To this date there are still no Android smartphones with 64-bit processors inside. There are undoubtedly plenty of reasons why we haven't seen any devices with this type of processor show up on the market yet, but one we can't ignore is the fact that smartphones today don't really have a need to utilize the capacity of the 64-bit architecture. The iPhone 5S is the only current smartphone that sports a processor of this particular makeup, which is how we know that smartphones don't use up the capacity for which 64-bi chips are capable, because even the iPhone 5S doesn't take advantage of its full potential. Having a 64-bit processor sounds cool, and while it would seem to advance us forward in the world of mobile computing, there just isn't a need yet. Still, it's never a bad thing to be prepared, which is why many OEMs have already started development on such processors, so they can be used within devices when the time is right.
Sources at etnews are reporting that the Android OS doesn't quite support the 64-bit architecture which is more or less a true statement, and while that is one reason that we may not be seeing 64-bit chips enter into the mobile space so far, Google is working to optimize the OS for use with 64-bit processors. A more impacting reason for why we haven't seen some Android smartphones come out with 64-bit chips is something called the D-RAM market. With production costs rising for D-RAM memory, other complications could surface like OEMs having to change their production lines and end up delaying the whole process. This would ultimately result in less profit, and thus OEMs are holding off.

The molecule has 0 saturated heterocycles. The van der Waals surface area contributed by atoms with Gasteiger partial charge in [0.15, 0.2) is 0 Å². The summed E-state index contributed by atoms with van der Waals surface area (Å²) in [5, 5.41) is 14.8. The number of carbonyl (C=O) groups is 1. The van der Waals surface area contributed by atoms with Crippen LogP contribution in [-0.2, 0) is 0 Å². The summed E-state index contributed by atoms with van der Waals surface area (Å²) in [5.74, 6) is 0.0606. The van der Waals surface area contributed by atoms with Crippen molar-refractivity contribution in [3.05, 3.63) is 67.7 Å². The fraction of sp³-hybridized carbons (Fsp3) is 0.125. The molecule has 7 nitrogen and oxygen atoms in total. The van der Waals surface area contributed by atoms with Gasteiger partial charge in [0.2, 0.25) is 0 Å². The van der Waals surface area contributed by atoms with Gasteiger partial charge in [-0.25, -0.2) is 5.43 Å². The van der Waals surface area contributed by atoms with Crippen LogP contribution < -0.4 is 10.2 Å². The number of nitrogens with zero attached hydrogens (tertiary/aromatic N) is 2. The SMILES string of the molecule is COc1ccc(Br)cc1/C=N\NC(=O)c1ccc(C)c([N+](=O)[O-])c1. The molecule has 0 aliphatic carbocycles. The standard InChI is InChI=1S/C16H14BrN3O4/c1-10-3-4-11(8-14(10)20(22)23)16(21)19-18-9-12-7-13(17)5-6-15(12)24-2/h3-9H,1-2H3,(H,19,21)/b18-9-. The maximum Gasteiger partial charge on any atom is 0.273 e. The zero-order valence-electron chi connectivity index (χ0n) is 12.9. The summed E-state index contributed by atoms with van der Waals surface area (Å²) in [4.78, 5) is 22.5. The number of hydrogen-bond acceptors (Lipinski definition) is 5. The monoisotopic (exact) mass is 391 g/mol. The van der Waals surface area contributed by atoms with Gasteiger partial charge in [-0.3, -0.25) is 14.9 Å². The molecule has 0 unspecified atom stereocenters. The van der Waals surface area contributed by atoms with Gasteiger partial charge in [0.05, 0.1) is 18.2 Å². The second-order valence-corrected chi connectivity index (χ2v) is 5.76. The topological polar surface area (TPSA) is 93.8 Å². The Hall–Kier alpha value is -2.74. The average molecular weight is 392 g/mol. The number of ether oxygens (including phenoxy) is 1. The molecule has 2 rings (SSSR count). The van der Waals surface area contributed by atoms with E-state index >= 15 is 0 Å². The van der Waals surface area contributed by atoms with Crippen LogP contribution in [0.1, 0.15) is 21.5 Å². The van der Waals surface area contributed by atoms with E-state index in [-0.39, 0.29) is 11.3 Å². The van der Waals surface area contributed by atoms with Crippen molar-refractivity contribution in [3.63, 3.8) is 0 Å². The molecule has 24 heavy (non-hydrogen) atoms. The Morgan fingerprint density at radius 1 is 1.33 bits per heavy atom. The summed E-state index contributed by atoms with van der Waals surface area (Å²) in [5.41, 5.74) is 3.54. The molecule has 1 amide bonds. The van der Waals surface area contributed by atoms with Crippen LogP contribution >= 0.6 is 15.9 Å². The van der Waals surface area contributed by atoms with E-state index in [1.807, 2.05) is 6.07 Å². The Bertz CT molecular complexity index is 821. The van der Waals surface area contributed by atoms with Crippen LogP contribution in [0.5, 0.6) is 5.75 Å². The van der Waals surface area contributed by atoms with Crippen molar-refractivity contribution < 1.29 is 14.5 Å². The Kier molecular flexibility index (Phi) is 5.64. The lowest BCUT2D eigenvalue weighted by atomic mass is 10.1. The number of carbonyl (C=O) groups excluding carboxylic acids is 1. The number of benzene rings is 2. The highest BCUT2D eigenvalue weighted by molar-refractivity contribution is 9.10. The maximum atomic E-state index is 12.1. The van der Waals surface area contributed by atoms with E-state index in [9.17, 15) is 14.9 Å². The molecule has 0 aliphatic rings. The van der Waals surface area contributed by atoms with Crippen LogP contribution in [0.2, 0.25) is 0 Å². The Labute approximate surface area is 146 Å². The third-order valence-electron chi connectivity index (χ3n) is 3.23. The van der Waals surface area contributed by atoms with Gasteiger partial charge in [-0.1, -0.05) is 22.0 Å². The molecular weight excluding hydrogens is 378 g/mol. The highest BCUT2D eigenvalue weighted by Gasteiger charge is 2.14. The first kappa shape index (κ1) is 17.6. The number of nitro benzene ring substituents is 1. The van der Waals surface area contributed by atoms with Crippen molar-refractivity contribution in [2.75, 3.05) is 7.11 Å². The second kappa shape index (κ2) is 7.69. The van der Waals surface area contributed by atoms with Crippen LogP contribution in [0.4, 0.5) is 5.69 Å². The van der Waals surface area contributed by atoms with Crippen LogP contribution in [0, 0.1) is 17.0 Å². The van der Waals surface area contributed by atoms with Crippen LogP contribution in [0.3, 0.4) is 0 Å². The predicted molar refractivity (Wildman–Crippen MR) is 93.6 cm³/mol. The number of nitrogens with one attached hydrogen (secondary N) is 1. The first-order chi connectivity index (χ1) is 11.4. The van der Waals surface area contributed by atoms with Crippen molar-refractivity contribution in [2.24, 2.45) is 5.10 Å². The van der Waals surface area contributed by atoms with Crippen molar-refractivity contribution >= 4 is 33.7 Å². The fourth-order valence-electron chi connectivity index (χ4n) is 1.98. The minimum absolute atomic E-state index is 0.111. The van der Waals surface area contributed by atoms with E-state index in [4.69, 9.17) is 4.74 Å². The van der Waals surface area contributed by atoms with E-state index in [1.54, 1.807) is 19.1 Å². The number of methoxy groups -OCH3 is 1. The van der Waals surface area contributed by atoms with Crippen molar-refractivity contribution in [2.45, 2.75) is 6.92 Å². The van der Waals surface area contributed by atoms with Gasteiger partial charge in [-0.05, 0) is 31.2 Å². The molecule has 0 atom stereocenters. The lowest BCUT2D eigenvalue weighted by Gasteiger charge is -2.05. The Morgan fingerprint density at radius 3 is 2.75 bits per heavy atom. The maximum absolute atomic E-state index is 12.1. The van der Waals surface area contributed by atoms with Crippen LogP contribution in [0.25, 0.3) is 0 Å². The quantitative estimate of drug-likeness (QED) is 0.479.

With these kinds of issues holding manufacturers back from entering into this particular market, rumors are suggesting that the first Android powered smartphones that house 64-bit chips will arrive sometime later this year, more closely around Q4 of 2014, or even Q1 of 2015. If that's the case, it seems that we will still have a long ways to go before we see any 64-bit smartphones, but this would give Google some time to make the perfect optimizations to the Android for 64-bit support, and manufacturers that are producing these 64-bit chips will have more time to optimize their processors. In the long run, it seems like Android could benefit from the wait, but do you think that being late to the 64-bit party will hurt them more than not?